Quantifying Nemo

Quantifying Nemo

FishBit's connected aquarium is off the hook
Garrett Winther
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Owning a saltwater aquarium can feel like opening a can of worms, especially for nervous newbies. Tiny imbalances in pH, temperature, and salinity levels can mean the difference between life and death for Nemo and friends.

Thankfully, there's FishBit.

This clever new app and connected device allows aquarium owners to remotely check the health of their tanks. Recently, we spoke with Garrett Winther, an IDEO Chicago engineer by day and FishBit co-founder by night, about how he got involved in the scrappy seven-person startup and how they plan to win over the aquarium market—hook, line, and sinker.

What’s FishBit?

FishBit is the connected aquarium. Owning a large tank, especially a saltwater one, is notoriously difficult and expensive. Fish can die if the water’s pH levels change .1 percent up or down, so there are both emotional and financial stresses that come with owning a tank. FishBit allows owners to remotely control their tank’s chemical balance and keep maintenance activities on schedule.

How did FishBit start?

One of our cofounders, Nathan Levine, grew up with a fish tank. Then, he left for college and asked his dad to take care of it. When he came home for a visit, his whole tank was dead. It was one of those events where he asked himself, “There’s got to be a better way...”

Years later, when the Internet of Things became a reality, Nathan decided to do something about his remote-aquarium-monitoring idea. He’s an iOS developer. He knew how to build software, but he needed someone who could build physical electronic and mechanical prototypes. That’s where I came in.

What’s the development process been like?

My role has been less about final engineering and more about using human-centered prototyping methods to build FishBit the right way. We created the first working FishBit prototype with full sensors and an iOS app in just a weekend. Then, we showed the prototypes to aquarium owners in Chicago, got feedback, and iterated on the design—much like we’d do at IDEO.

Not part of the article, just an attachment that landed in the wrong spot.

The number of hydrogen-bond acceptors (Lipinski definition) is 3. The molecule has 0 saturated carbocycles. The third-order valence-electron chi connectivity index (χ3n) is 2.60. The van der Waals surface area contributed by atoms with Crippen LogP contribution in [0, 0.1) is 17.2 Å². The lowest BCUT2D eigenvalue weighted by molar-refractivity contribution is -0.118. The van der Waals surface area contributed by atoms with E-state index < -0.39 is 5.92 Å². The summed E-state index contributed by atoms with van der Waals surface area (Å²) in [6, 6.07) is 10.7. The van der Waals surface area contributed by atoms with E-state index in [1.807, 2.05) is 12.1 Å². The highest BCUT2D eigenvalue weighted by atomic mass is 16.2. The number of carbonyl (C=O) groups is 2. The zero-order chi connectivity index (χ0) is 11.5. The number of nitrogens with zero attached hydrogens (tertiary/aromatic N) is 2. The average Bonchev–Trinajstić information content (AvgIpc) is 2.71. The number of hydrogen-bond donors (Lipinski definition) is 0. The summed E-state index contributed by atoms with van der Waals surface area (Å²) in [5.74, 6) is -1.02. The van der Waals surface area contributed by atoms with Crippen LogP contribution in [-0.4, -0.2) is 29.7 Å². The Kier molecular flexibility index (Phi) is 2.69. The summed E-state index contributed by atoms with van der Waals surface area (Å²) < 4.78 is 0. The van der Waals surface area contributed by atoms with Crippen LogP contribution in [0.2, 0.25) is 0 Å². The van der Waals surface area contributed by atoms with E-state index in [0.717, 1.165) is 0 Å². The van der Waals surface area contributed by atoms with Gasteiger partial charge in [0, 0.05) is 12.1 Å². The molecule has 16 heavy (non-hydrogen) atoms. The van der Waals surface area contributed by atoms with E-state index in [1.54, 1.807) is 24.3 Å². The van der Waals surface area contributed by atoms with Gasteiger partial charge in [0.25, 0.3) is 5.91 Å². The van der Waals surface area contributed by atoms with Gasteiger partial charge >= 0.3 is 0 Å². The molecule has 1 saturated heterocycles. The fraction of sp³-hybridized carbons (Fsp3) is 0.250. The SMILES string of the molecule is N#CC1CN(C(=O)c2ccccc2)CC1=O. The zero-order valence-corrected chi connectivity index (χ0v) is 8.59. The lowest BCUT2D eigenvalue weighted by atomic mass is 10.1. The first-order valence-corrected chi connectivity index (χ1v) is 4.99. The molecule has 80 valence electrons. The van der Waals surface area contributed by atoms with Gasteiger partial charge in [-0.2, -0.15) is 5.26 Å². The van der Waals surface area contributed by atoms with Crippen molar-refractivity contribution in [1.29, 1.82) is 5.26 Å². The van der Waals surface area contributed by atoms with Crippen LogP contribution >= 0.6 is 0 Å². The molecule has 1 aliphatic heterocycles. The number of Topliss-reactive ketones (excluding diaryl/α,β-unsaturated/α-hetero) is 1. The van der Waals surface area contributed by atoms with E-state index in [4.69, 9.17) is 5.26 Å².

Tweeting fish. The future is now.

What are you learning from being a startup?

How to nimbly prototype hardware and how to launch a product quickly into market. With FishBit, we launched on Kickstarter in a very limited fashion (just 30 Beta units) so we could put it into users' hands and start testing it in real-life situations. We hand-built those 30 units with CNC machines and some interesting molding technologies. Instead of waiting three weeks to have something professionally manufactured, we had something tangible in a few hours and learned something along the way.

Hand-built Beta units (not to be confused with Betta fish).

What’s next?

We've fulfilled our initial Kickstarter backers' orders and made sure those Beta units lived in people's tanks safely and did everything they were supposed to. This February, we launched another Kickstarter campaign to sell our core product—the device and app—to the masses.

Do you own a fish tank?

I currently have a 30-gallon freshwater tank with three tiny fish in it. It’s challenging. Maybe when FishBit exists, I can upgrade to salt water.

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Garrett Winther
A build-to-think Mechanical Engineer, Garrett Winther is passionate about using rapid, iterative prototyping to go from ideas to action in record time.
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